The Price is Right LIVE: A Review

Monday, October 15, 2012

As I mentioned a few days ago, I took my Mathematics of Games and Gambling class to see a showing of The Price is Right LIVE at our local community arts center.  The show was last night and while I haven't seen my class yet to get their impressions of the show, here is my personal review of the Price is Right traveling show.

In a word:  Semi-lame.

Ok, that's not even a real word, but it's how I feel.

The good:

Many of people's favorite games are present.  Punch-a-Bunch, Plinko, Cliffhangers, Any Number, and Hole in One were all played.  The had one group of three people spin the big wheel.  Two people got the chance to play for the Showcase (only one showcase - both players bid at the same time).

The bad:

The show started late and ended early (or so it seemed).  Extremely short amount of time spent actually playing any games.  They showed a bunch of video clips from old shows - but nothing that you can't find on YouTube (for free).  The prizes were borderline good for most of the show...certainly not great (even with lowered expectations).  There was a refrigerator as a prize and a billiard table used as big prizes (neither were actually given away).  The small (initial bid) prizes included a 4 handheld phone system for a house (seriously, who uses those any more?), a pair of diamond earrings, a popcorn machine, and a vacuum.

The terrible:

The final showcase consisted of:
A new car (Nissan Versa I believe?)
A 3-day cruise to the Bahamas
An iPod touch
A 50 inch flat screen tv

The first contestant bid $19,000 and change.  The second contestant bid $20,000 and change.

For the traveling show, the person who is closest to the actual price (without going over) wins ONE of the items in the showcase - in this case, the 3-day cruise.  In order to win ALL of the items, you had to be within $100 of the actual price (i.e. not going to happen)!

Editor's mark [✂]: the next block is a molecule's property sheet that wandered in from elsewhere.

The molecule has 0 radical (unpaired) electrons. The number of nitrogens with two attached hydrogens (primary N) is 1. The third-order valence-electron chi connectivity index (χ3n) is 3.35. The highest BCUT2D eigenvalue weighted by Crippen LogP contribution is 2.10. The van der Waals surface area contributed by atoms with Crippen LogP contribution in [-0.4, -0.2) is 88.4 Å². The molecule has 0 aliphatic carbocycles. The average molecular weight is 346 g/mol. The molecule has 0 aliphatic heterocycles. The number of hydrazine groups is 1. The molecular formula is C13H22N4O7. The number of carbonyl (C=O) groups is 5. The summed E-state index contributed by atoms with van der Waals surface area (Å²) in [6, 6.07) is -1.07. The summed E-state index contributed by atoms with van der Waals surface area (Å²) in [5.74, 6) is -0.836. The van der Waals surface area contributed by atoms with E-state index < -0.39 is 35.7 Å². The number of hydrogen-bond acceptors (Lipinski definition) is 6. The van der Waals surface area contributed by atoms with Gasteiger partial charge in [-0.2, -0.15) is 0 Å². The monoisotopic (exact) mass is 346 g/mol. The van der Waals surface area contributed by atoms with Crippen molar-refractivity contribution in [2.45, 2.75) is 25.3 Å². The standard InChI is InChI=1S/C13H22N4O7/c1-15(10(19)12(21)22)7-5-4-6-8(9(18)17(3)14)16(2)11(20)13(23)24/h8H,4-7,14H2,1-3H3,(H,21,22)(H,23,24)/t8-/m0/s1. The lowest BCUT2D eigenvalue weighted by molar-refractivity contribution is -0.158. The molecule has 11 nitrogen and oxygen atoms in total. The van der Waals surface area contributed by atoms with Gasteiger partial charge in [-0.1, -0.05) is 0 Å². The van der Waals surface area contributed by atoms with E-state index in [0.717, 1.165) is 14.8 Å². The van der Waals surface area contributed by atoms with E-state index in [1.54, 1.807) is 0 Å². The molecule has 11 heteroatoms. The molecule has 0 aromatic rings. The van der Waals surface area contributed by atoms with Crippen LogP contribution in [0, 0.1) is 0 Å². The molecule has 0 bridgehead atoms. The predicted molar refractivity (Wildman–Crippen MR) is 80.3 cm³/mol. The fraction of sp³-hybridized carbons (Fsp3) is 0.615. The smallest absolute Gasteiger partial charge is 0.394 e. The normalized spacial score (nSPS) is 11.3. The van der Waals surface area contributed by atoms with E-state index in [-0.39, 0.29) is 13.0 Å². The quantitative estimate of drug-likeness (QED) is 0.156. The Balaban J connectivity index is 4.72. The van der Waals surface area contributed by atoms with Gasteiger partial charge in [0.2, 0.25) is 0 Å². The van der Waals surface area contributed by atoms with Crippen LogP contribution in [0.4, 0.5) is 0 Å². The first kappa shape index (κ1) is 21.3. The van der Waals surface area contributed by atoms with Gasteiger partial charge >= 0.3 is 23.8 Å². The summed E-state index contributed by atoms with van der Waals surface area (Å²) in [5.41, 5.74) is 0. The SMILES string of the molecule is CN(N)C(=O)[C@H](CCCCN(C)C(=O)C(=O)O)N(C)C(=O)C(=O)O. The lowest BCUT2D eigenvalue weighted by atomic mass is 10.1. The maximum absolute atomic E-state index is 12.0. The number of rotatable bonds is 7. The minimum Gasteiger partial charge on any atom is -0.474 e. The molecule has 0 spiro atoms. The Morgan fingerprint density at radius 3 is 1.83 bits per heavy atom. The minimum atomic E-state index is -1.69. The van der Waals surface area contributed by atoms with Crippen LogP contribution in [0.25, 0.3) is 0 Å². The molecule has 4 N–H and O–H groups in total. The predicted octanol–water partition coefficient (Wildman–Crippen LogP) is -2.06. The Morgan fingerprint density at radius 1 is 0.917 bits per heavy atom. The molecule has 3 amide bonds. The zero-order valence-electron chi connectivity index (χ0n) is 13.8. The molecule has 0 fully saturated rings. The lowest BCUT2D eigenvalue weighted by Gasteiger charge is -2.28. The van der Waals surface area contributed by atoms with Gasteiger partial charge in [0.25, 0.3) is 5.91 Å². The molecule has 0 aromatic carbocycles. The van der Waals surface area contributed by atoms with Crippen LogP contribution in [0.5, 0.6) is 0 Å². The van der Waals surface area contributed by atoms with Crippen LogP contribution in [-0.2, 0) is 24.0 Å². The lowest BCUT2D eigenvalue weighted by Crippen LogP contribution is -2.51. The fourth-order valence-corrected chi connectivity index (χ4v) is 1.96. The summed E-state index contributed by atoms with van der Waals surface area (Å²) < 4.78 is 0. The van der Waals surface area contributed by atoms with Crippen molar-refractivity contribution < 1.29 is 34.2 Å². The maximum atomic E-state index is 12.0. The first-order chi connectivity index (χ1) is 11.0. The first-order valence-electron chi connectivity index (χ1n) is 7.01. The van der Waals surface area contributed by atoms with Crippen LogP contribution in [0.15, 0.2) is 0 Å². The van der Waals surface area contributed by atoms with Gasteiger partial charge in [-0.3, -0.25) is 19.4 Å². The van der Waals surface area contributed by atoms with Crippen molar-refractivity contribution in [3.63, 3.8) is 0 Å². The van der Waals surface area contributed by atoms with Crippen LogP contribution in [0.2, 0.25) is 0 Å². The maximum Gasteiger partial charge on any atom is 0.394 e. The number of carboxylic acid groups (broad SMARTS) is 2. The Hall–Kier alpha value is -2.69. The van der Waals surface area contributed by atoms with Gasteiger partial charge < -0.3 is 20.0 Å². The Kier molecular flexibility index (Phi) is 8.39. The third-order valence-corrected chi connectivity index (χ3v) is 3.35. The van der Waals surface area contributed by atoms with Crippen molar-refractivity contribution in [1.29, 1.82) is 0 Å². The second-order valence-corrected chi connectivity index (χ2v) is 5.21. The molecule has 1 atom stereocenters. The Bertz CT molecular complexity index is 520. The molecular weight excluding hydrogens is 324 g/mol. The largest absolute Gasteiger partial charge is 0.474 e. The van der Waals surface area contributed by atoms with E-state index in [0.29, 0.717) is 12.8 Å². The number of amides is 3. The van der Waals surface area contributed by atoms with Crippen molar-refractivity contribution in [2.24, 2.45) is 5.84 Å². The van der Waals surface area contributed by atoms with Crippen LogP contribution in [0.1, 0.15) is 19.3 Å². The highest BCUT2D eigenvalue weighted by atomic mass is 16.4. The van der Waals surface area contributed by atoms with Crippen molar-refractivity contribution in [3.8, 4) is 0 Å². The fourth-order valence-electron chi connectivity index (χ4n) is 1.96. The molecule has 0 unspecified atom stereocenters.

Actual retail price (according to the show)?  $14,000 and change.

The show ended on that note.  A seemingly bogus final showcase, a pair of losing contestants, and a bunch of audience members feeling like the contestants were cheating.  The best line I overheard while leaving the theater:  "If a new car really cost $14,000, then everyone would have a new car."

Never mind all the other stuff in the showcase...

Since I was curious, here's a few numbers that I found via internet research*:
*note, all prices are guesses, I have no idea what the brands/companies were for some of the prizes
Price of 2012 Nissan Versa starting at:  $10,999 (from Nissan's website)
3-day Cruise:  $299
50 inch TV:  LG ($699.00)  one of the cheapest options
iPod touch:  $179.00
Total:  $12,176

So is the game rigged?  Well, I say yes but only because they make you think the showcase prizes are great when in reality they aren't nearly so good.  I also found it weird that in Punch-a-Bunch, the host knew exactly where the one $2500 prize was hiding...and it appeared to be printed on a larger card.  Makes me wonder if that particular hole had two cards residing in it, a $50 or similar prize if the contestant happened to select it and the big prize otherwise (the host showed the big prize to "prove" the fairness of the game).  I say when you have to "prove" that you are on the up-and-up, you probably aren't really on the up-and-up.

My suggestion to anyone who might see one of the live shows in their area - bid $1 and nothing more on the final showcase.  Chances are, your opponent will over bid and you then you win the cruise.  Don't bother trying to get too close, it won't work!

What I don't understand is why the producers of the show don't want to have one person win the cruise.  If the price is really only $300, that's paid for in a matter of 10 balcony tickets...a mere drop in the bucket.  Why have people leave angry (even if the pricing seems fair now that I looked up all the costs)?  If one of the two people had won the cruise, I think the entire audience mood at the end of the show would have been much better.

I also question the length of the show.  In a typical TV episode (granted, I'm sure footage is cut in order to fit it in 60 minutes - with commercials), there are six games played, the big wheel is spun by two groups of three people, and there are two final showcases.

In the travel show, there were only five games played, the big wheel was spun by ONE trio of contestants, and there was only one final showcase.  The entire show lasted just over an hour - and much of that time was "wasted" by showing the aforementioned video footage of old shows and for people making their way to the stage.

In the end, I'm interested to hear my students' take on the show, but for me, I can't in good conscience recommend anyone go to the show.  You'll have more fun watching old clips on your computer - save the price of the ticket.


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